“Chinese debt” is a concern investors often cite. Why does China, in particular, worry so many people? In the EM debt neighborhood, China is a skyscraper. Not only does it stick out for its size, but it was also built virtually overnight, and concerns abound about the building materials and its foundation. Current private debt is 203% of GDP (Exhibit 8), which is actually comparable to DM countries (Exhibit 4). However, it shot up to this level very quickly: from 111% only nine years ago. The worry is that the skyscraper could collapse if something shakes it, burying the entire neighborhood in rubble. Despite resources available to shore up Chinese debt sustainability, the longer it takes to build the supports, the more likely a collapse becomes. Maintaining stable growth, while at the same time resolving the overreliance of the Chinese economy on credit, may be impossible. Chinese authorities will likely have to accept lower future growth to avoid an implosion. This trade-off does not present an immediate problem, but investors must closely watch the balance of these risks. The longer the government waits to take action, or relies on piecemeal reforms, the more difficult an orderly resolution will be. China is a clear outlier within EM when it comes to debt.

Productive debt creation-while mitigating the risks that high debt levels pose-is the sweet spot. One approach to deterring companies from creating unproductive debt could be legal changes so that tax policies do not give debt service preferential tax treatment. For example, company dividend payments to shareholders could be made tax deductible, as interest payments to debtholders currently are. This could encourage equity financing over debt financing.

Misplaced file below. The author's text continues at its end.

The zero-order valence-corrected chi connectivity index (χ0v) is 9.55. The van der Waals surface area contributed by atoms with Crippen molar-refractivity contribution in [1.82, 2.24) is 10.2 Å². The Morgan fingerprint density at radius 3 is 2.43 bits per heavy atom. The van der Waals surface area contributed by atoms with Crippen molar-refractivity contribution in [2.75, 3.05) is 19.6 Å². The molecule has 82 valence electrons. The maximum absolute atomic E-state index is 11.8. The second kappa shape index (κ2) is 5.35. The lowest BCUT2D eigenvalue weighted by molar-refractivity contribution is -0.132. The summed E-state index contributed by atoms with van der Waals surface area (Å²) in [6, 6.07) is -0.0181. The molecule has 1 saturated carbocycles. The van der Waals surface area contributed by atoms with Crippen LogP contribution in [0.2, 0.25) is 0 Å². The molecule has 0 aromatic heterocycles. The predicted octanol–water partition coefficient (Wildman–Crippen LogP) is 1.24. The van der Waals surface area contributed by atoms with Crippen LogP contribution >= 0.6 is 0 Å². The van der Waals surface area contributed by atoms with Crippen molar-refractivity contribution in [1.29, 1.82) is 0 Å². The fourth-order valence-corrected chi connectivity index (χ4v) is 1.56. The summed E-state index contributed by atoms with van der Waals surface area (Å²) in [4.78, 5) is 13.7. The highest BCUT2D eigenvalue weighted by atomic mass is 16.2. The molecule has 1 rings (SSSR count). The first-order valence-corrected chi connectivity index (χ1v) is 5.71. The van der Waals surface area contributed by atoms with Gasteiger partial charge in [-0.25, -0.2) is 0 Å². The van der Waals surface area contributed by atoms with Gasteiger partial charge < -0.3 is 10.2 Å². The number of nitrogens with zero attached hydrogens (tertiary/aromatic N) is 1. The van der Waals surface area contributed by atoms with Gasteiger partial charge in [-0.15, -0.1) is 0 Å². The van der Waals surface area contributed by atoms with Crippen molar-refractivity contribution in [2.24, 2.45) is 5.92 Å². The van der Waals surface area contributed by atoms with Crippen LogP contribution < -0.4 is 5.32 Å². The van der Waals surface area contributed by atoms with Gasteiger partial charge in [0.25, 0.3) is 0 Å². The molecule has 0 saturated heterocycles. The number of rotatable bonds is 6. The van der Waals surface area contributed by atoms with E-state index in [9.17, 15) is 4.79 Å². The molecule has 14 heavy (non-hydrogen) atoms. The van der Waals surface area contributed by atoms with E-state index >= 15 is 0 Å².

For households, solutions may take the form of changing credit products-whether it be mortgages or lines of credit-to be more innovative and flexible. What are flexible credit products? Think of mortgage payments that decrease when a homeowner loses their job. Or interest rate terms on a line of credit that decrease when a consumer experiences financial hardship. These mechanisms could lead to fewer defaults, as debt payments adjust with economic conditions in order to smooth the credit cycle.
Interestingly and somewhat surprisingly, there is a significant amount of volatility in the month-to-month income earned by U.S. households.7 Innovation in financial products could help consumers better manage this volatility,8 not only decreasing solvency concerns, but also possibly encouraging more borrowing by consumers.
Investment implications
Debt levels are just one of many considerations when investors are thinking about constructing a portfolio. Inthe developed world, the debt baton seems to have been passed from the private to the public sector, for now. This means high government debt levels are likely to remain a drag on growth; to assume otherwise does not currently seem realistic. The private credit cycle will likely take longer to move into a new upswing because of borrowers’ and lenders’ more cautious behavior-also capping the potential economic growth upside. For emerging markets, it is likely that the private credit cycle has already gone from being a tailwind for growth to a headwind, postponing the long-awaited rebound in those regions.
Altogether, this likely means that lower global growth and anchored rates will persist, which will have an impact on asset class returns. With this new reality, 
investors should think about four things:
1. Looking for growth in a subdued growth world. Broad market indexes are expected to post tepid returns going forward-which would be exacerbated if economic growth slows. Such conditions make the case even stronger for finding companies that are growing earnings faster than the market average, or that are fundamentally mispriced.
2. Searching for yield in flexible ways, since interest rates are expected to stay depressed relative to history. For example, focusing on companies with strong cash flow and scope to grow their dividend payout ratios. In addition, investors should look beyond traditional sources of yield and consider alternatives such as real estate, preferreds and private credit.
3. Making sure to take advantage of tax-efficient investment strategies in light of the fact that taxes may rise. Whether this is through investment vehicle choice (municipal bonds, taxmanaged products, etc.) or through financial planning and guidance, both suggest the need for sound advice from a financial advisor or planner.